Musically Montessori: 5 Ways To Explore Rhythm Instruments And My New TpT Activity Pack!

1. Introduce rhythm instruments in an orderly, sequential way.
Over my many years of working with young children and music, I have discovered that the best way to start out with playing instruments is to give all the children the same instrument at the first few music circles.

That means you will need, for example, 24 sets of rhythm sticks for a group of 24 children PLUS a set of rhythm sticks for each teacher at the music circle.

When all the children have the same instrument, you can really show them how to use it, and no one is upset about not getting the instrument they wanted to play AND, the sound is not so chaotic...but actually rather nice!

I like to start out with rhythm sticks because a) they are very versatile, b) they are inexpensive, and c) they sound nice!
The rhythm sticks I like best are the shorter ones from Basic Beat. You can find them at this link: 8-in. rhythm sticks at Amazon

It's important to decide ahead of time on the procedures you will use at your Music Circle. Things like: 
  • How to signal for the children when to "play" and when to "stop" 
  • How to give out and take up the instruments  
  • Keeping the rules of safety clear and consistent
  • Keeping activities short while moving along
  • And allowing free exploration of the instrument for a minute or two at the beginning of each lesson
You can learn more about bringing Montessori music to your classroom curriculum in my eCourse, Musically Montessori: First Twelve Weeks.  

After you have introduced rhythm sticks to the children, and they have explored them over several weeks, then you can offer them another instrument.  I like finger cymbals, also small maracas (called chiquitas) and tambourines. 

Later, you can offer other rhythm instruments, such a bells, triangles, drums, and cymbals by passing one around at circle, and then later setting our baskets at circle with a choice of 3 different instruments. 

2. Set up a rhythm instrument basket on your Montessori music shelf.

During work time, the children can explore rhythm instruments more fully by having a basket on the shelf that holds this week's featured instrument.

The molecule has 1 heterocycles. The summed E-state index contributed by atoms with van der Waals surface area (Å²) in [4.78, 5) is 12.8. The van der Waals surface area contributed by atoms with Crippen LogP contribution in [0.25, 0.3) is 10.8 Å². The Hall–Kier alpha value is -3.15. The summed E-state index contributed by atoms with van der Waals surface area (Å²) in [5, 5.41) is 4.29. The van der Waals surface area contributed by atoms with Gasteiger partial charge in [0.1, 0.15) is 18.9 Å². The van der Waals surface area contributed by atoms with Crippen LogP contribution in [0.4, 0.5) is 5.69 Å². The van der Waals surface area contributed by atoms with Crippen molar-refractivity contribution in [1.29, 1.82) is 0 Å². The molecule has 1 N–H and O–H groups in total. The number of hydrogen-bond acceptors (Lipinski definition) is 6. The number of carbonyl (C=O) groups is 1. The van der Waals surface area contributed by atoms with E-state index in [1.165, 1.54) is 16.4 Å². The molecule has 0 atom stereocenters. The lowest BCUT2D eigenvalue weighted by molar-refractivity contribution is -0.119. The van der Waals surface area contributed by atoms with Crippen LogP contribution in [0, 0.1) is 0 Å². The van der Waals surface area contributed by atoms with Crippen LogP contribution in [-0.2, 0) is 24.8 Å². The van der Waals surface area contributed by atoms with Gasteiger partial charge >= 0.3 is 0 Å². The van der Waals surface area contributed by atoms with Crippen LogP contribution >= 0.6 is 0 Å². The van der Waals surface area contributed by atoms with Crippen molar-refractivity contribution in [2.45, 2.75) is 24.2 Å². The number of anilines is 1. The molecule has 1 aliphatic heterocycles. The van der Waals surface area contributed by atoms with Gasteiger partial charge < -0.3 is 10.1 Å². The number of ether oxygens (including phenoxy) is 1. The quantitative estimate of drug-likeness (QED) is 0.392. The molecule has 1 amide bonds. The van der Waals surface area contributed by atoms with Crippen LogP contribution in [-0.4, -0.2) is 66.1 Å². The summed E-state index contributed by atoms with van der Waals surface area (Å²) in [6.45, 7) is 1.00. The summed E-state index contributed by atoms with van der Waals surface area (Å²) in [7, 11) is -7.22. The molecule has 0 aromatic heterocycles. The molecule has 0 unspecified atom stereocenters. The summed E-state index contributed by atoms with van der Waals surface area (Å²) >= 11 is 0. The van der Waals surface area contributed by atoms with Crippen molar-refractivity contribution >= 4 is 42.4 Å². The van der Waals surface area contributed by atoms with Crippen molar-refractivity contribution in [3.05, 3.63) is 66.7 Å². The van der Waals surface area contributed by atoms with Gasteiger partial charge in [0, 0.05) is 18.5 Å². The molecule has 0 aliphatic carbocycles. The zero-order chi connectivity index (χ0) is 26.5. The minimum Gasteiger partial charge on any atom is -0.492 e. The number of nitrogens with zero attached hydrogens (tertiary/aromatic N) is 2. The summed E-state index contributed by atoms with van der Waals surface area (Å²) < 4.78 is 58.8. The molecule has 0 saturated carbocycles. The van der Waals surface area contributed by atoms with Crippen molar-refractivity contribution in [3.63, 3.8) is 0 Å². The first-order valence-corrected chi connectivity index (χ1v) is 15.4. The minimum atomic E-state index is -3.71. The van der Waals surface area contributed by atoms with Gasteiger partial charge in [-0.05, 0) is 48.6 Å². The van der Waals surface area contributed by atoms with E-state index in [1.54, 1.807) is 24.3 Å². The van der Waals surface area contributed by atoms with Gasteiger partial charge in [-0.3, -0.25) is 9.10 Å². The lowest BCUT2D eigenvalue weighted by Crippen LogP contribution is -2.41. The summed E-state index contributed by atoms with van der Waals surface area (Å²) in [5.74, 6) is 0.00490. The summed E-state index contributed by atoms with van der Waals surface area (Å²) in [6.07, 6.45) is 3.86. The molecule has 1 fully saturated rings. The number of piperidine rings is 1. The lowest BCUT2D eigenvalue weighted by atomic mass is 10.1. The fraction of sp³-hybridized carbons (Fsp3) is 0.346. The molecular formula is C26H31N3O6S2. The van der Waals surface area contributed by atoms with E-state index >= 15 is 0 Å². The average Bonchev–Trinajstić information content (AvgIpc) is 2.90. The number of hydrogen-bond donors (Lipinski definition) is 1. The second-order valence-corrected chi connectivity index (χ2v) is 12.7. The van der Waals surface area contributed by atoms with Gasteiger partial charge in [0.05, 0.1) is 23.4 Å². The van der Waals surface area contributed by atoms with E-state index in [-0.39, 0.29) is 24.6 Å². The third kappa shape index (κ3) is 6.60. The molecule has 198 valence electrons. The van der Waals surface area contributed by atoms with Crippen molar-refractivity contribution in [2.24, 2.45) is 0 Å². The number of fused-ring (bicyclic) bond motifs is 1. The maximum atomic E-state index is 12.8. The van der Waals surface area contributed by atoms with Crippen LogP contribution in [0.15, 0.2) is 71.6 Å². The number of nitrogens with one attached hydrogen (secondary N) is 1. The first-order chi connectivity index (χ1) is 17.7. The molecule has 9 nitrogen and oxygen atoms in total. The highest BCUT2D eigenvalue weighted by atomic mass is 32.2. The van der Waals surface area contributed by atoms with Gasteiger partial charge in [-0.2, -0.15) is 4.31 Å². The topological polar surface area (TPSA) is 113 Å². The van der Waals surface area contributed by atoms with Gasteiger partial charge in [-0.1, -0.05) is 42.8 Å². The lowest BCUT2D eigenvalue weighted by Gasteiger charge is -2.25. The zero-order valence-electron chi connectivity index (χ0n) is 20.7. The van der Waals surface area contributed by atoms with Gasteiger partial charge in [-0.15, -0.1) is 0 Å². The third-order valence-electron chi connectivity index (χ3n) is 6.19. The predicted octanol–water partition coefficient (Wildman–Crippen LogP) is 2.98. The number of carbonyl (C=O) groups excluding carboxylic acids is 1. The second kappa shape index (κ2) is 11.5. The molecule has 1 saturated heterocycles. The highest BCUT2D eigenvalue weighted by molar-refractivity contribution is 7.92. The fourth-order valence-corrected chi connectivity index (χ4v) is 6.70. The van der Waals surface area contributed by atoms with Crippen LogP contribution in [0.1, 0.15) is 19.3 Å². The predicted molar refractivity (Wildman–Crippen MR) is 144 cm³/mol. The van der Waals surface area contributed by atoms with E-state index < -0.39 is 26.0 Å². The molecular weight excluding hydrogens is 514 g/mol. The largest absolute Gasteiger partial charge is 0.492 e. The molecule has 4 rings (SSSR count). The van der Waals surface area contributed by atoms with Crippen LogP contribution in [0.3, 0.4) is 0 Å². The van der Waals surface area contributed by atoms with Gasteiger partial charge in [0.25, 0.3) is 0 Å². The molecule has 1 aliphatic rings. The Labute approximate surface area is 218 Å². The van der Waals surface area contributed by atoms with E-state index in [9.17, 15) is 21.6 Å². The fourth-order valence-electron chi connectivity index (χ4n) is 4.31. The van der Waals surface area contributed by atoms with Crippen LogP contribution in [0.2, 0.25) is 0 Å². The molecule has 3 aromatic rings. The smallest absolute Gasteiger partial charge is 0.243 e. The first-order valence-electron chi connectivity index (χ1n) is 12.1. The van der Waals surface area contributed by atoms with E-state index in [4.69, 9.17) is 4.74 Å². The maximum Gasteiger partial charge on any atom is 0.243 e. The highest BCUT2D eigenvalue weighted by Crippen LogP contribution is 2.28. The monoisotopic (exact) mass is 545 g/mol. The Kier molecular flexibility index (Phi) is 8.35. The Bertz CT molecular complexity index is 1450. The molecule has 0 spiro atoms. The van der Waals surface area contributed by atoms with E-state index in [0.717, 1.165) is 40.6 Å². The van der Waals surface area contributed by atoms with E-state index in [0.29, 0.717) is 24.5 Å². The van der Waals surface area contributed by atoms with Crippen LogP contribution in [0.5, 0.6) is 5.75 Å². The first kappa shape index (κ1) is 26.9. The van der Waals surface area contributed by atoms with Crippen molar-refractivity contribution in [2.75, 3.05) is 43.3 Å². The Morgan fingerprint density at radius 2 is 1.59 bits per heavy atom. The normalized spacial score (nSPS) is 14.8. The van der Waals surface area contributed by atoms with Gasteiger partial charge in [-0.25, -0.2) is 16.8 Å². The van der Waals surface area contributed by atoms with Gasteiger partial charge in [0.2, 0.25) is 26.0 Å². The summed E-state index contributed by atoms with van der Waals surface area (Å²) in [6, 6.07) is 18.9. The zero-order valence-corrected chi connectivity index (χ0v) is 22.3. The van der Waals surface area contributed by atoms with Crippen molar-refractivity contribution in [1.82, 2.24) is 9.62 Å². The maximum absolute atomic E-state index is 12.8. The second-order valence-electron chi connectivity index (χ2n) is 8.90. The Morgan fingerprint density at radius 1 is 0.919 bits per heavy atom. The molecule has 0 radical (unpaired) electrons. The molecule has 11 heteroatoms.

Later, there can be games for children to play with a basket of instruments to match with the pictures on cards.

3. Offer focused listening experiences with recordings of various instruments.

There are some wonderful and fun recordings that feature one instrument so that a child can really hear the instrument. This also isolates the concept, which is an important component of the Montessori method. 
    I love this cd for introducing children to the various instruments of the orchestra. This cd includes a selection of the  rhythm instruments from the Percussion family, as well.


This cd/mp3 has a piece called "Introduction to the Instruments" that is perfect for children to listen to the various rhythm instruments, such as rhythm sticks, tambourine, triangle, maracas, drums, and cymbals. 

This cd/mp3 has a section with recordings of tambourine, cymbals, and other percussion instruments that are from famous pieces of music.

4.  Use the Montessori 3-Period Lesson to reinforce the names of the instruments that the children have already explored at a sensory level.

When children have explored two or three instruments, then it is time to explore the Montessori 3-period Lesson with games that reinforce the names of each instrument and the sound it makes.
You can read my post about using the 3-period lesson with rhythm sticks at this link: Age of Montessori: "Let's Play Rhythm Sticks."

5. Provide Montessori style booklet-making that features the rhythm instruments.

With my groups, I have made Montessori 3-part-cards with each of six rhythm instruments: Rhythm Sticks, Triangle, Maracas, Bells, Finger Cymbals, and Tambourine. 

From these, the children can make their own booklets of "Rhythm Instruments." 

My newest TpT Musically Montessori Activity Packet, "Exploring Rhythm Instruments" gives you 39 pages of tools for implementing the ideas I have written about here in this post, including:

  • Lesson Plans 
  • Visuals for Circle Time 
  • Printables for music games for the children
  • Templates for 3-part cards and booklet-making for the children  
  • My own mp3 music downloads for focused listening activities for your group
  • And even some bonus materials along with a coupon for 20% off my eCourse, in case you are thinking of enrolling!
Right now, this packet is on sale for $2. until June 1st! After that, the price goes up to $6.

Click here to check it out!

And, if you would like a real kick start with your Montessori Music Curriculum, then all you have to do is join my email list and you will receive a complimentary copy of my eBook,  Musically Montessori: First Lessons for the Classroom Teacher (regular price: $12.99)

FILL OUT THE FORM on the side bar of this blog and get your free eBook!

I am so happy to have you visit my Blog today and I hope you have gotten some ideas for your group to have fun with rhythm instruments...Montessori style!

Find more Montessori Music Activities on my Pinterest Page HERE:

This article is part of the Montessori Monday Link-up at Deb Chitwood's Living Montessori Now site. There you'll find a vast array of resources (some free!) for your Montessori classroom and homeschool as well.

Advertising Disclosure: Magical Movement Company may be compensated in exchange for featured placement of certain sponsored products and services, or your clicking on links posted on this website. Thanks for your support!

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